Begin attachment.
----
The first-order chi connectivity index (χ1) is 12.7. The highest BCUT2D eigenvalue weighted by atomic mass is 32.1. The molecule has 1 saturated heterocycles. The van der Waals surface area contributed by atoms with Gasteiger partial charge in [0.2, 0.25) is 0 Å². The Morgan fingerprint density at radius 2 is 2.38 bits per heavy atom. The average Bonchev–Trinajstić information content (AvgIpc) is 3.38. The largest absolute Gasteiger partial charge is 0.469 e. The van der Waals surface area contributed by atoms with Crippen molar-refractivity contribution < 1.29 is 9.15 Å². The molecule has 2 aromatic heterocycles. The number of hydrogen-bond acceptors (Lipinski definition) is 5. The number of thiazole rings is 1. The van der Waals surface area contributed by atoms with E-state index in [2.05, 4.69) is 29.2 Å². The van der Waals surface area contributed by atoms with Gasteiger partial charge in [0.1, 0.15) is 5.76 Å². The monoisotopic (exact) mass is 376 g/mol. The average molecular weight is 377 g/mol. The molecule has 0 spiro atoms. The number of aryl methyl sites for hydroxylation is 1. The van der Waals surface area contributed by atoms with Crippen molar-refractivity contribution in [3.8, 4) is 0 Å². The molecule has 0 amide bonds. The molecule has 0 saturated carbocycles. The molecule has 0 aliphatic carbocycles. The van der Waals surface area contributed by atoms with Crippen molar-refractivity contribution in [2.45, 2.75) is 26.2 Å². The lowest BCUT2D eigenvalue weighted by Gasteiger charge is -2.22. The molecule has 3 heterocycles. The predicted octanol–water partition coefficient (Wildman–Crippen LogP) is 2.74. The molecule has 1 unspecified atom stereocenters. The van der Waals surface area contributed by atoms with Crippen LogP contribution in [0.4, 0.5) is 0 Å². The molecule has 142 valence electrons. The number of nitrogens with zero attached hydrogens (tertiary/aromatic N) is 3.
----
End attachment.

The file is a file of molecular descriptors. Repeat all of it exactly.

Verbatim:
The first-order chi connectivity index (χ1) is 12.7. The highest BCUT2D eigenvalue weighted by atomic mass is 32.1. The molecule has 1 saturated heterocycles. The van der Waals surface area contributed by atoms with Gasteiger partial charge in [0.2, 0.25) is 0 Å². The Morgan fingerprint density at radius 2 is 2.38 bits per heavy atom. The average Bonchev–Trinajstić information content (AvgIpc) is 3.38. The largest absolute Gasteiger partial charge is 0.469 e. The van der Waals surface area contributed by atoms with Crippen molar-refractivity contribution < 1.29 is 9.15 Å². The molecule has 2 aromatic heterocycles. The number of hydrogen-bond acceptors (Lipinski definition) is 5. The number of thiazole rings is 1. The van der Waals surface area contributed by atoms with E-state index in [2.05, 4.69) is 29.2 Å². The van der Waals surface area contributed by atoms with Gasteiger partial charge in [0.1, 0.15) is 5.76 Å². The monoisotopic (exact) mass is 376 g/mol. The average molecular weight is 377 g/mol. The molecule has 0 spiro atoms. The number of aryl methyl sites for hydroxylation is 1. The van der Waals surface area contributed by atoms with Crippen molar-refractivity contribution in [3.8, 4) is 0 Å². The molecule has 0 amide bonds. The molecule has 0 saturated carbocycles. The molecule has 0 aliphatic carbocycles. The van der Waals surface area contributed by atoms with Crippen molar-refractivity contribution in [2.45, 2.75) is 26.2 Å². The lowest BCUT2D eigenvalue weighted by Gasteiger charge is -2.22. The molecule has 3 heterocycles. The predicted octanol–water partition coefficient (Wildman–Crippen LogP) is 2.74. The molecule has 1 unspecified atom stereocenters. The van der Waals surface area contributed by atoms with Crippen LogP contribution in [0.4, 0.5) is 0 Å². The molecule has 142 valence electrons. The number of nitrogens with zero attached hydrogens (tertiary/aromatic N) is 3.